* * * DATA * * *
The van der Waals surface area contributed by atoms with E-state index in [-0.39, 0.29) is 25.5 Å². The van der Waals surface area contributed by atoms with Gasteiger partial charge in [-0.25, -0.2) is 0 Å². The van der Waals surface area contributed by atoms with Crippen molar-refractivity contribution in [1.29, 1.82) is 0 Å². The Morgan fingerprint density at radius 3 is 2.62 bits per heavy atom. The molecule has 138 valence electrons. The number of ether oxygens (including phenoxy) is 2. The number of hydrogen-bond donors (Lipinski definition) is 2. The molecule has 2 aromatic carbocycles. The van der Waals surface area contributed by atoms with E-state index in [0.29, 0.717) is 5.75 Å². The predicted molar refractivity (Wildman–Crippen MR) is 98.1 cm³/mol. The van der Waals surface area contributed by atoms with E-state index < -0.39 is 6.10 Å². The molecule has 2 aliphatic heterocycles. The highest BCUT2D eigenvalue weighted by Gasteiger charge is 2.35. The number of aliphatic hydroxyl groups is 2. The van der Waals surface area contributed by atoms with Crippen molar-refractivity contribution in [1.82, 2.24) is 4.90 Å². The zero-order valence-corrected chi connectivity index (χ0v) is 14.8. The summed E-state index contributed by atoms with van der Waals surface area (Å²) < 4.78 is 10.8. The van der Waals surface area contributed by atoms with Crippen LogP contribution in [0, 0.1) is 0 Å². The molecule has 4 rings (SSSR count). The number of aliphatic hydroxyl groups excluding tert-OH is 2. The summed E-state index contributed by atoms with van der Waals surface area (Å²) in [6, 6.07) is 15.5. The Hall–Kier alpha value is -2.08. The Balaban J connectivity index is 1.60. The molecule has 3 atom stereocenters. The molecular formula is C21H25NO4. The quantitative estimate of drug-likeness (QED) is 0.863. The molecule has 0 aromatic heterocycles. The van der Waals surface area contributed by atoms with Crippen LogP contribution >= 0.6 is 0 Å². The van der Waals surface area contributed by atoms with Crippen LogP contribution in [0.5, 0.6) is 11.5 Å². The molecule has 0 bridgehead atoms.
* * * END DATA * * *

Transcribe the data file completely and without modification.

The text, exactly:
The van der Waals surface area contributed by atoms with E-state index in [-0.39, 0.29) is 25.5 Å². The van der Waals surface area contributed by atoms with Gasteiger partial charge in [-0.25, -0.2) is 0 Å². The van der Waals surface area contributed by atoms with Crippen molar-refractivity contribution in [1.29, 1.82) is 0 Å². The Morgan fingerprint density at radius 3 is 2.62 bits per heavy atom. The molecule has 138 valence electrons. The number of ether oxygens (including phenoxy) is 2. The number of hydrogen-bond donors (Lipinski definition) is 2. The molecule has 2 aromatic carbocycles. The van der Waals surface area contributed by atoms with E-state index in [0.29, 0.717) is 5.75 Å². The predicted molar refractivity (Wildman–Crippen MR) is 98.1 cm³/mol. The van der Waals surface area contributed by atoms with E-state index < -0.39 is 6.10 Å². The molecule has 2 aliphatic heterocycles. The highest BCUT2D eigenvalue weighted by Gasteiger charge is 2.35. The number of aliphatic hydroxyl groups is 2. The van der Waals surface area contributed by atoms with Crippen molar-refractivity contribution in [1.82, 2.24) is 4.90 Å². The zero-order valence-corrected chi connectivity index (χ0v) is 14.8. The summed E-state index contributed by atoms with van der Waals surface area (Å²) < 4.78 is 10.8. The van der Waals surface area contributed by atoms with Crippen LogP contribution in [0, 0.1) is 0 Å². The molecule has 4 rings (SSSR count). The number of aliphatic hydroxyl groups excluding tert-OH is 2. The summed E-state index contributed by atoms with van der Waals surface area (Å²) in [6, 6.07) is 15.5. The Hall–Kier alpha value is -2.08. The Balaban J connectivity index is 1.60. The molecule has 3 atom stereocenters. The molecular formula is C21H25NO4. The quantitative estimate of drug-likeness (QED) is 0.863. The molecule has 0 aromatic heterocycles. The van der Waals surface area contributed by atoms with Crippen LogP contribution >= 0.6 is 0 Å². The van der Waals surface area contributed by atoms with Crippen LogP contribution in [0.5, 0.6) is 11.5 Å². The molecule has 0 bridgehead atoms.